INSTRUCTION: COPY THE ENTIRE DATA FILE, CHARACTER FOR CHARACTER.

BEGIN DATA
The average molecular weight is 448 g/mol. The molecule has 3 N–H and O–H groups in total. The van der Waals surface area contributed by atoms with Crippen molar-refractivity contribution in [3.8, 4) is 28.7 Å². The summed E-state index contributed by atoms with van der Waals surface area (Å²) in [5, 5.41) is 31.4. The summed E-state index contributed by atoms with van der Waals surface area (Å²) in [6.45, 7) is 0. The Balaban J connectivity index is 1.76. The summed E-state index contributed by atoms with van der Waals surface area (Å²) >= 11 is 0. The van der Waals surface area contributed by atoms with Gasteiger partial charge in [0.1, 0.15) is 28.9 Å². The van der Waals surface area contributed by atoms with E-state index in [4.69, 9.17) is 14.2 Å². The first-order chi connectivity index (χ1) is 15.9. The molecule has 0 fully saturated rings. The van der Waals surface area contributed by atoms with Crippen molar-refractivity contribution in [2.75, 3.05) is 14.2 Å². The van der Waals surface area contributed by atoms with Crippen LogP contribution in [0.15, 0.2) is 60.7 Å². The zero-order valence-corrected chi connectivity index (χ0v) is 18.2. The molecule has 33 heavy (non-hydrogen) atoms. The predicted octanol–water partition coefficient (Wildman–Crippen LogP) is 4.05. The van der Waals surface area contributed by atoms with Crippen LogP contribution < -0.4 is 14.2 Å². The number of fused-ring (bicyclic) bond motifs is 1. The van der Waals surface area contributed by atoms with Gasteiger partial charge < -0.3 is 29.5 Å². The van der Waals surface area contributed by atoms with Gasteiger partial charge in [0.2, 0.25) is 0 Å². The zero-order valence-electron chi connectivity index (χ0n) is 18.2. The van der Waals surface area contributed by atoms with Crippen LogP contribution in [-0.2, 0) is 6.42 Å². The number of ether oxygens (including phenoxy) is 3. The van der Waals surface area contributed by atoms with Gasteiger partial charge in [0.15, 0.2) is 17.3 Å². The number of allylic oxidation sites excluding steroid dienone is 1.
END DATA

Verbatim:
The average molecular weight is 448 g/mol. The molecule has 3 N–H and O–H groups in total. The van der Waals surface area contributed by atoms with Crippen molar-refractivity contribution in [3.8, 4) is 28.7 Å². The summed E-state index contributed by atoms with van der Waals surface area (Å²) in [5, 5.41) is 31.4. The summed E-state index contributed by atoms with van der Waals surface area (Å²) in [6.45, 7) is 0. The Balaban J connectivity index is 1.76. The summed E-state index contributed by atoms with van der Waals surface area (Å²) >= 11 is 0. The van der Waals surface area contributed by atoms with Gasteiger partial charge in [0.1, 0.15) is 28.9 Å². The van der Waals surface area contributed by atoms with E-state index in [4.69, 9.17) is 14.2 Å². The first-order chi connectivity index (χ1) is 15.9. The molecule has 0 fully saturated rings. The van der Waals surface area contributed by atoms with Crippen molar-refractivity contribution in [2.75, 3.05) is 14.2 Å². The van der Waals surface area contributed by atoms with Crippen LogP contribution in [0.15, 0.2) is 60.7 Å². The zero-order valence-corrected chi connectivity index (χ0v) is 18.2. The molecule has 33 heavy (non-hydrogen) atoms. The predicted octanol–water partition coefficient (Wildman–Crippen LogP) is 4.05. The van der Waals surface area contributed by atoms with Crippen LogP contribution < -0.4 is 14.2 Å². The number of fused-ring (bicyclic) bond motifs is 1. The van der Waals surface area contributed by atoms with Gasteiger partial charge < -0.3 is 29.5 Å². The van der Waals surface area contributed by atoms with Gasteiger partial charge in [0.2, 0.25) is 0 Å². The zero-order valence-electron chi connectivity index (χ0n) is 18.2. The van der Waals surface area contributed by atoms with Crippen LogP contribution in [-0.2, 0) is 6.42 Å². The number of ether oxygens (including phenoxy) is 3. The van der Waals surface area contributed by atoms with Gasteiger partial charge in [0.15, 0.2) is 17.3 Å². The number of allylic oxidation sites excluding steroid dienone is 1.